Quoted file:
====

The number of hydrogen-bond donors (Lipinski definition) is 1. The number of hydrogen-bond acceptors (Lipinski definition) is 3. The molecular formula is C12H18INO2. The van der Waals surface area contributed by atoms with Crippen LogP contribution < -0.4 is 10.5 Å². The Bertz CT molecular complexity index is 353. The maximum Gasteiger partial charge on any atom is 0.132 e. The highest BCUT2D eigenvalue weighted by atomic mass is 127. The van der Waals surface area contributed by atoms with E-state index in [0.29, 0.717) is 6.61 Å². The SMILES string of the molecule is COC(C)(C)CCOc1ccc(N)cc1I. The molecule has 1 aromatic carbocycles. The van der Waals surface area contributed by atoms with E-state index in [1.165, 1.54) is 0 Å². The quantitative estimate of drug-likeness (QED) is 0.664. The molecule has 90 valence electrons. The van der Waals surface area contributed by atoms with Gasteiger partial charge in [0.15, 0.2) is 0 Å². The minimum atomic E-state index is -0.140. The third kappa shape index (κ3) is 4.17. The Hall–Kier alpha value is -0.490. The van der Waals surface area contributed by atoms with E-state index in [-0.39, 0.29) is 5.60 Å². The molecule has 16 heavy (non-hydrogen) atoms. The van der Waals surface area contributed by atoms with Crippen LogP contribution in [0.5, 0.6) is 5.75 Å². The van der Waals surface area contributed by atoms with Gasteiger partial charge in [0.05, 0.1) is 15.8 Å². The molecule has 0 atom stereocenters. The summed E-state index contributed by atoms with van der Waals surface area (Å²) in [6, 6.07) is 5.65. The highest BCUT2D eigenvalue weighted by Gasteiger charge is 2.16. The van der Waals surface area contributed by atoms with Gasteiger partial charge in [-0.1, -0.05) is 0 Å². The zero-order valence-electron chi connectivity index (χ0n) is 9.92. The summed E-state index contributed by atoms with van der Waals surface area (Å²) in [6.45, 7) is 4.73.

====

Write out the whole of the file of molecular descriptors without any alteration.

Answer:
The number of hydrogen-bond donors (Lipinski definition) is 1. The number of hydrogen-bond acceptors (Lipinski definition) is 3. The molecular formula is C12H18INO2. The van der Waals surface area contributed by atoms with Crippen LogP contribution < -0.4 is 10.5 Å². The Bertz CT molecular complexity index is 353. The maximum Gasteiger partial charge on any atom is 0.132 e. The highest BCUT2D eigenvalue weighted by atomic mass is 127. The van der Waals surface area contributed by atoms with E-state index in [0.29, 0.717) is 6.61 Å². The SMILES string of the molecule is COC(C)(C)CCOc1ccc(N)cc1I. The molecule has 1 aromatic carbocycles. The van der Waals surface area contributed by atoms with E-state index in [1.165, 1.54) is 0 Å². The quantitative estimate of drug-likeness (QED) is 0.664. The molecule has 90 valence electrons. The van der Waals surface area contributed by atoms with Gasteiger partial charge in [0.15, 0.2) is 0 Å². The minimum atomic E-state index is -0.140. The third kappa shape index (κ3) is 4.17. The Hall–Kier alpha value is -0.490. The van der Waals surface area contributed by atoms with E-state index in [-0.39, 0.29) is 5.60 Å². The molecule has 16 heavy (non-hydrogen) atoms. The van der Waals surface area contributed by atoms with Crippen LogP contribution in [0.5, 0.6) is 5.75 Å². The van der Waals surface area contributed by atoms with Gasteiger partial charge in [0.05, 0.1) is 15.8 Å². The molecule has 0 atom stereocenters. The summed E-state index contributed by atoms with van der Waals surface area (Å²) in [6, 6.07) is 5.65. The highest BCUT2D eigenvalue weighted by Gasteiger charge is 2.16. The van der Waals surface area contributed by atoms with Gasteiger partial charge in [-0.1, -0.05) is 0 Å². The zero-order valence-electron chi connectivity index (χ0n) is 9.92. The summed E-state index contributed by atoms with van der Waals surface area (Å²) in [6.45, 7) is 4.73.